The part that you played in your marriage wasn’t something you intentionally did. You didn’t break your vows, abuse your spouse, or neglect your responsibilities. You simply decided somewhere deep inside of you that you’d take the broken pieces in life because they were better than nothing. They were better than being alone.
I want you to really consider the WHY.
Because the key for all WHYs is that we couldn’t see ourselves as deserving more. For whatever reason, whatever past issue, we allowed situations that others would have put the kibosh on pronto.
We’re putting the kibosh on it too. Right. Now.
It’s only in the knowing WHY, the understanding WHY, the accepting WHY, that we can move forward and away from doing it all over again. And I know that you want to move far, far from it and never live there again.
Because there’s something else inside of you.
Something that gave you the incredible strength to put the well-being of your children above what your life was going to become. To look at the situation and choose more for them.
Do you see?
- You had the ability to see the mess and to know that it was wrong.
- You had the strength to take a stand and get everyone to a better place.
- You had the courage to move into territory that is unknown and frightening.
Because you did it for your children. Didn’t you?
It’s time you see that YOU were worthy of the same.
Because while all you could consider was making your children’s lives better, your Father wanted you to see that you were worthy of the same.
But you are a chosen generation, a royal priesthood, a holy nation, His own special people, that you may proclaim the praises of Him who called you out of darkness into His marvelous light; 1 Peter 2:9
She is far more previous than jewels. Prov. 31:10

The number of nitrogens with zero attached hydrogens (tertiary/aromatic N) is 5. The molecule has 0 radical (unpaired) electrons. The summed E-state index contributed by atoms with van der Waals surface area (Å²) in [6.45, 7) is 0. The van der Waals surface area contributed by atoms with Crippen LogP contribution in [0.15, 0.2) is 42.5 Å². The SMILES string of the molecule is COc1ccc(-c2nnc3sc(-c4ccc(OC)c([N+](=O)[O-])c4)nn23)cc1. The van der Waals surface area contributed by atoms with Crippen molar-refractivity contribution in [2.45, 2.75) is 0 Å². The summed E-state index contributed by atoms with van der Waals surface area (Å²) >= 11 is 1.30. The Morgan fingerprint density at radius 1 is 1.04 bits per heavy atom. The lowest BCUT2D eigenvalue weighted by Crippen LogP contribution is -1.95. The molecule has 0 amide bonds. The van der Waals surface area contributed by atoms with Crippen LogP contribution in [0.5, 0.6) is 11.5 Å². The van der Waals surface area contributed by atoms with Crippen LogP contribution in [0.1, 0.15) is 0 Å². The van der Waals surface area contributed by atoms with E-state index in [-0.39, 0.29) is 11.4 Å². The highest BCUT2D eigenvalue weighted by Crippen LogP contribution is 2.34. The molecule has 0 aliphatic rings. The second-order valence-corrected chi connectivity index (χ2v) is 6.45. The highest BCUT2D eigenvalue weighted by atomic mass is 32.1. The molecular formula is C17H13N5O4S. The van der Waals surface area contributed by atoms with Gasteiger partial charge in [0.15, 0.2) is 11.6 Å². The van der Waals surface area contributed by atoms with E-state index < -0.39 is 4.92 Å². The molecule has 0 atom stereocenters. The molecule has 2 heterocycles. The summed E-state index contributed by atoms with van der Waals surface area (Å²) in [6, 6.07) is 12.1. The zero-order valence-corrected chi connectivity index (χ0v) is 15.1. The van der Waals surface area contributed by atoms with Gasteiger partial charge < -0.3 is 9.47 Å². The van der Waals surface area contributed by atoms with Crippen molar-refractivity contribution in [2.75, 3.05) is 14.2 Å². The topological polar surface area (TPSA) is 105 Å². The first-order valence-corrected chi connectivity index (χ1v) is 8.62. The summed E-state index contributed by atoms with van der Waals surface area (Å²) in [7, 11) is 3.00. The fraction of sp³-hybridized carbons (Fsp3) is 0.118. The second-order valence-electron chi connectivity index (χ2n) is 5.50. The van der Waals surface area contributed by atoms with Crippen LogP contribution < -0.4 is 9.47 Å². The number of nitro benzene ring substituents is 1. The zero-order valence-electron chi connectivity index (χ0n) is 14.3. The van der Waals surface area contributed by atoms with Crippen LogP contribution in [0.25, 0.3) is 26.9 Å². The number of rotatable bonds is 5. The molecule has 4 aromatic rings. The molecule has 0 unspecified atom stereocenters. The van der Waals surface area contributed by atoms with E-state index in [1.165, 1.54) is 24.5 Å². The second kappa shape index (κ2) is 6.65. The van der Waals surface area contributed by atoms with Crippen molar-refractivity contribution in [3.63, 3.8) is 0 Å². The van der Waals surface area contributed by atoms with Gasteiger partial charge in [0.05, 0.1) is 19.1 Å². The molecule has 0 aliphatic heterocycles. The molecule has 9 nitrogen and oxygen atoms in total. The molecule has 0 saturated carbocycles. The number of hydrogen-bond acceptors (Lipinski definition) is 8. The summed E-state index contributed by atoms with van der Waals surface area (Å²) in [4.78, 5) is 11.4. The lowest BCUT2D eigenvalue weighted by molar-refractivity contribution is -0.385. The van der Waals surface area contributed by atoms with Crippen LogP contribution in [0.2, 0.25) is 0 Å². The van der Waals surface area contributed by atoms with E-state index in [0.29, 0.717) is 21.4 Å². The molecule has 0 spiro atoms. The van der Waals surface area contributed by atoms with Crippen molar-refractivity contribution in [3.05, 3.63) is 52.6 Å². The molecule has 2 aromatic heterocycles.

God is within her, she will not fall; God will help her at break of day. Psalm 46:5
I want you to seek healing and direction, friend. I want each and every single mom who reads this to choose this opportunity God is giving them as the turning point in their life. The time where they allowed themselves to see themselves as God sees them. So that the WHY doesn’t continue to hold them from His best.
Will you pray with me?
Sometimes, we just can’t see what you see. We get so mired down in things that have hurt us, the things that have been said about us, and the disappointment we feel in ourselves. We cling to those things as if they are a lifeline because we’re really trying to make sense of it all and the part that we played. We listen to things that aren’t true because we long to understand they WHY behind what happened. Sometimes it feels like we don’t deserve better. Lord, today I ask that You give me a clearer vision of myself. That in the next week, You show me who I am in Your eyes. I want to serve You well. I want to follow Your lead. And I know that I can’t do that effectively when I allow past hurts to hold me back. Set me free so that I can walk into the future You have planned. Give me strength by showing me who I truly am in You. In the powerful name of Jesus, I pray. Amen.
You are so much more than you can see.
But I see it, sweet friend. And so does He.